Don’t let its strip-mall location fool you: This shop, billed as a modern take on the general store, is anything but generic, offering everything from quaint Vermont ceramics to modern Marfa furniture. Floating white shelves set against white walls display trinkets, art, and locally made merchandise the way a lifestyle blogger might in her own home; other goods are laid out on wooden tables running down the center of the space like a chic buffet.
Kids and grown-ups alike can while away an afternoon discovering this shop’s sprawling collection of hard-to-find, classic, and whimsical toys like Magic 8-balls, plush llamas, and unicorn masks. All the excitement might turn the little ones a bit bossy, though. “Y’all hurry up and get in line,” one recently instructed us.
It’s almost impossible to leave this funky shop from husband-and-wife team Carlos and Leila Peraza empty-handed. Since 2010, its regularly rotating inventory has highlighted independent, largely under-the-radar makers and artisans, mostly from Houston and Texas. After a recent visit, we found ourselves yearning for David Bowie and Frida Kahlo hand puppets; Torchy’s Tacos coasters; votive candles featuring images of Beyoncé, Tupac, José Altuve, and the Golden Girls; a gold “Doritos” ring; an Astrodome T-shirt; and a pair of avocado earrings.
This quaint specialty shop—making Houston’s anglophiles’ dreams come true since 1993—greets customers with a pram full of toy Corgis, an expansive array of delicate china, more tea than the rebels dumped in Boston Harbor in 1773, and the largest selection of British goodies in Texas. Be sure to come ’round before May 19 to get your Prince Harry and Meghan Markle tea towels.
You’ll find over 25,000 tomes inside this, one of the nation’s oldest and largest mystery bookstores, from classic British lit to contemporary thrillers. A whole section is devoted to tales of local interest, including Kathryn Casey’s accounts of the Houston stiletto murder and the Texas Killing Fields; nestled nearby are Robert Graysmith's works on the Zodiac Killer. Coincidence? You tell us, Ted Cruz.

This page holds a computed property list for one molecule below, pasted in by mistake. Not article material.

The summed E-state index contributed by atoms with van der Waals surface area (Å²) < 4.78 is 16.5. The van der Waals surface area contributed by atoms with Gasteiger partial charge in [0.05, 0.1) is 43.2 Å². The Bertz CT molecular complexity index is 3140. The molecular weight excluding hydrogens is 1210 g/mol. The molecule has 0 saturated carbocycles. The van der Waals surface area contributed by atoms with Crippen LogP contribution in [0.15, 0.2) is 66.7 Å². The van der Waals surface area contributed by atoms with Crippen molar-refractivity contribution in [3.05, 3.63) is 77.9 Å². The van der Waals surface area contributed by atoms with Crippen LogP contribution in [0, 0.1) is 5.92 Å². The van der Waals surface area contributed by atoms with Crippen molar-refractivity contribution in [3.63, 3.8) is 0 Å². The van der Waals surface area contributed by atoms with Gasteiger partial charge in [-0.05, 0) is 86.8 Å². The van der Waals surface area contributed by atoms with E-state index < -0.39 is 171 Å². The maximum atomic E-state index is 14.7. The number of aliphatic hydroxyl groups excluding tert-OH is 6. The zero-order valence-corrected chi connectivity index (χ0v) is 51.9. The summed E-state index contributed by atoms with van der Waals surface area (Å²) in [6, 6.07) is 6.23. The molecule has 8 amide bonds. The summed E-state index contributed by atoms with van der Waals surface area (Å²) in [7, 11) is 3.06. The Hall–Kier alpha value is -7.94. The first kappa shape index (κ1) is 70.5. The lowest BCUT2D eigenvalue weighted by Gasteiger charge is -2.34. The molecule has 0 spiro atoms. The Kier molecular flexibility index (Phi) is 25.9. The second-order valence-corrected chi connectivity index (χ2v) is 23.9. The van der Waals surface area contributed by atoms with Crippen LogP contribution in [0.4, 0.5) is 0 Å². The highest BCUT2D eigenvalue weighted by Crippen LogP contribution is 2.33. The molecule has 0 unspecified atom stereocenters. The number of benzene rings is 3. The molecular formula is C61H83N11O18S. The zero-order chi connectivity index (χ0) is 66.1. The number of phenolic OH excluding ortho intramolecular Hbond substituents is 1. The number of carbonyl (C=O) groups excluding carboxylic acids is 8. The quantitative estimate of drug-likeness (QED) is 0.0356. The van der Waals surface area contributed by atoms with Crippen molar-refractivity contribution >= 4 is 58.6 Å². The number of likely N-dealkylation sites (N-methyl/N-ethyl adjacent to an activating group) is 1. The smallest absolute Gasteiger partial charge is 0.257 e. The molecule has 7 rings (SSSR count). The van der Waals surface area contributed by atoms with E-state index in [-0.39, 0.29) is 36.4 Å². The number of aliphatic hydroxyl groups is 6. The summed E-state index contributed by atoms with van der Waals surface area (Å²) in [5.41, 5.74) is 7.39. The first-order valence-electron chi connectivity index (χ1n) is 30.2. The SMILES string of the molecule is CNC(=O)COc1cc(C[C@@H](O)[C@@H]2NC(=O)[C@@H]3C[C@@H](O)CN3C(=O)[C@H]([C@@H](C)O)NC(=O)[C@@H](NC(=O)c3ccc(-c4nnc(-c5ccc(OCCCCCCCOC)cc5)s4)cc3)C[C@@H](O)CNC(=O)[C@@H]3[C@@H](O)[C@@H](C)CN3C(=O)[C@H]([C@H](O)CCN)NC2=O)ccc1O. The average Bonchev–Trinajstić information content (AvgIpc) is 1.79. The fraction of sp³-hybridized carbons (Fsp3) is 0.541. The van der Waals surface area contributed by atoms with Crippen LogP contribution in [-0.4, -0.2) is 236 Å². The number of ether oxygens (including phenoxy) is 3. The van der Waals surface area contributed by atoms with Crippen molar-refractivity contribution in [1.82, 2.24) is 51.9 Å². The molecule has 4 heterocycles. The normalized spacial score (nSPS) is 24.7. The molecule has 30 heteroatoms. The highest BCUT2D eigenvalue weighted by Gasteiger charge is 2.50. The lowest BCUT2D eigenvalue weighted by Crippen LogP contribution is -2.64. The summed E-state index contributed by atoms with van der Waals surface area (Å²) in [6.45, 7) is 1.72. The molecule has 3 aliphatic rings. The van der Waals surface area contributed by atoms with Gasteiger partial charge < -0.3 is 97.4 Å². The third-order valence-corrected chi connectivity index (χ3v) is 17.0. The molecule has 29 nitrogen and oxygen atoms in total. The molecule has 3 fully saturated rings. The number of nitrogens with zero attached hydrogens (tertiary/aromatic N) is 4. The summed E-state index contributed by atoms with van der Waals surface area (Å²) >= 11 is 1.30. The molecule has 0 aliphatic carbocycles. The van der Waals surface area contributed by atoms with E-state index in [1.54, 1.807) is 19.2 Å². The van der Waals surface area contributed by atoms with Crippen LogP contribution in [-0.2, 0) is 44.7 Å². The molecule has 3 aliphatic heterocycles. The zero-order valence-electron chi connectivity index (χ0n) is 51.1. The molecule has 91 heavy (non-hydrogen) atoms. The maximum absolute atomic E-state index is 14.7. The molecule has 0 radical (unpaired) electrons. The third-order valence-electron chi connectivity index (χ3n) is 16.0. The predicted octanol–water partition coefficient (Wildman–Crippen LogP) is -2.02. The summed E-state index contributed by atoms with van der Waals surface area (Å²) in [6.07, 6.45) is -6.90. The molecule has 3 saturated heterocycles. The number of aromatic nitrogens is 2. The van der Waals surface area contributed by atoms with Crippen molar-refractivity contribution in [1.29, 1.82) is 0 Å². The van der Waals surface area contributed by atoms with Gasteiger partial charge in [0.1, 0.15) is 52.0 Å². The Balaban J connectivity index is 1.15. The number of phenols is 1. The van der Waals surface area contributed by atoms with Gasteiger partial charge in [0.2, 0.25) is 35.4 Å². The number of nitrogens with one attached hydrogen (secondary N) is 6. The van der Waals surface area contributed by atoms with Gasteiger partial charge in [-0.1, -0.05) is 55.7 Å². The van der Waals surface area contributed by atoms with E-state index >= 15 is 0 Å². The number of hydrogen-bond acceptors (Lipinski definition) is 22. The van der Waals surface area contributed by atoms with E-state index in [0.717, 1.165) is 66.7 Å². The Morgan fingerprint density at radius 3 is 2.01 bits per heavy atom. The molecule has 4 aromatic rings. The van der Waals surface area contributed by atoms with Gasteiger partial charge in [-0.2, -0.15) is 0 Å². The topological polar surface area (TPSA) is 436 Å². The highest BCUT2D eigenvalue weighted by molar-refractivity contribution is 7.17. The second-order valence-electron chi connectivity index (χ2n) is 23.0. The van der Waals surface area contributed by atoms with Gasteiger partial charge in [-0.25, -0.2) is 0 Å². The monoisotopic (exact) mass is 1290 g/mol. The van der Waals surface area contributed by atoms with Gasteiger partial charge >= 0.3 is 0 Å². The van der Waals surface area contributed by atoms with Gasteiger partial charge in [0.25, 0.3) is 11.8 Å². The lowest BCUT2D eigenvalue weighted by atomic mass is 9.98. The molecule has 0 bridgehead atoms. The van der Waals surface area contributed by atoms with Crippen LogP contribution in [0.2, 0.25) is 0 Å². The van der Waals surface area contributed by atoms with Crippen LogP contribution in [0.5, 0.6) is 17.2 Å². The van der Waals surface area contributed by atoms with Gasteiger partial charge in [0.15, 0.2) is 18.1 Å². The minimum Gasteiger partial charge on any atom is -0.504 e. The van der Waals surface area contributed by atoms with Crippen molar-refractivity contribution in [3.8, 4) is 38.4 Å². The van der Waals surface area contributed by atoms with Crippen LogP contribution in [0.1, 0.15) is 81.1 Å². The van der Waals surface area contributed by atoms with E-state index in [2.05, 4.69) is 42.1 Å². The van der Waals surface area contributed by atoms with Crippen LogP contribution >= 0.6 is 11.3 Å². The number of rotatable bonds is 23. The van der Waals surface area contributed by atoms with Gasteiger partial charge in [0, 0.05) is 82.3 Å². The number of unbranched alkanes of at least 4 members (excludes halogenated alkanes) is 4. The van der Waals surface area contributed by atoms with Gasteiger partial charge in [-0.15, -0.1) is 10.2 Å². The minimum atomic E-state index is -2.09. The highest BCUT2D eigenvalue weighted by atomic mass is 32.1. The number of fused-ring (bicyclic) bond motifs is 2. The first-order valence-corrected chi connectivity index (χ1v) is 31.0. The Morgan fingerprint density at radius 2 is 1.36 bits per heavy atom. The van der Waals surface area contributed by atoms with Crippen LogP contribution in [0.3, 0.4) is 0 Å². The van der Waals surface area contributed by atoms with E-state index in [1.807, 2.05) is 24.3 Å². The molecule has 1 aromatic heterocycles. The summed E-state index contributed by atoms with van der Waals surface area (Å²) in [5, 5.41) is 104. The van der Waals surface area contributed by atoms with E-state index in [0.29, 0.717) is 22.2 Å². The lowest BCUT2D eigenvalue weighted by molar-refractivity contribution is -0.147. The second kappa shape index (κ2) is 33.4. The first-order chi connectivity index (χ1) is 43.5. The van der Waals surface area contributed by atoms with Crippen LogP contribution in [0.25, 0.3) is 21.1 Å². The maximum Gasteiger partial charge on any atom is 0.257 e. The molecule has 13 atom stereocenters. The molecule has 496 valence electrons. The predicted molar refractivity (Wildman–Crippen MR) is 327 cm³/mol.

Houston’s oldest independent music store is a veritable emporium for vinyl lovers, especially when it comes to rare, limited, or out-of-print issues. Peruse 97-cent LPs and stacks on stacks of new and used records sorted by genre, from Americana to Houston hip-hop. Vintage concert posters, CDs, and cassette tapes (“back by somewhat popular demand”) round out the offerings at this 43-year-old institution.
A haven for unique and adorable cosmetics, including charcoal facemasks.
A recent arrival and a wonderland full of popular plushies.
A purveyor of “kawaii stuffs,” including squishies (highly squeezable toys) and Hello Kitty everything.
This boutique is filled with charming treasures and the distinct warmth of a grandmother’s love—no wonder, since owner Kay Byrd, a grandmother herself, considers her business more of “a hobby close to her heart.” Charming children’s clothes, sweet stuffed animals, and old-fashioned toys make the shop a favorite for families looking to spoil their little ones while they still can.
The Mini Cooper tricked out to look like a hearse parked outside is a harbinger of what’s inside: the stuff of Wednesday Addams’s dreams. You could lose an afternoon browsing Lawyer Douglas and Tyler Zottarelle’s sprawling, meticulously documented collection of specimens, oddities, and curios. Think of it as an obscure museum where all the exhibits are for sale: rhinoceros beetles encased in glass ($265.95), a yellow-bellied water snake preserved in a giant mason jar ($145), and a gigantic African bull elephant skull dating back a century, yours for $10,000 and the promise not to cross state lines.
If you grew up in the ’80s or ’90s, entering this bungalow-turned-vintage toy shop will feel like stepping back in time. Well-priced collectibles and nostalgic favorites are lovingly sourced and sold here—think Star Wars, Barbie, Teenage Mutant Ninja Turtles, and Care Bears.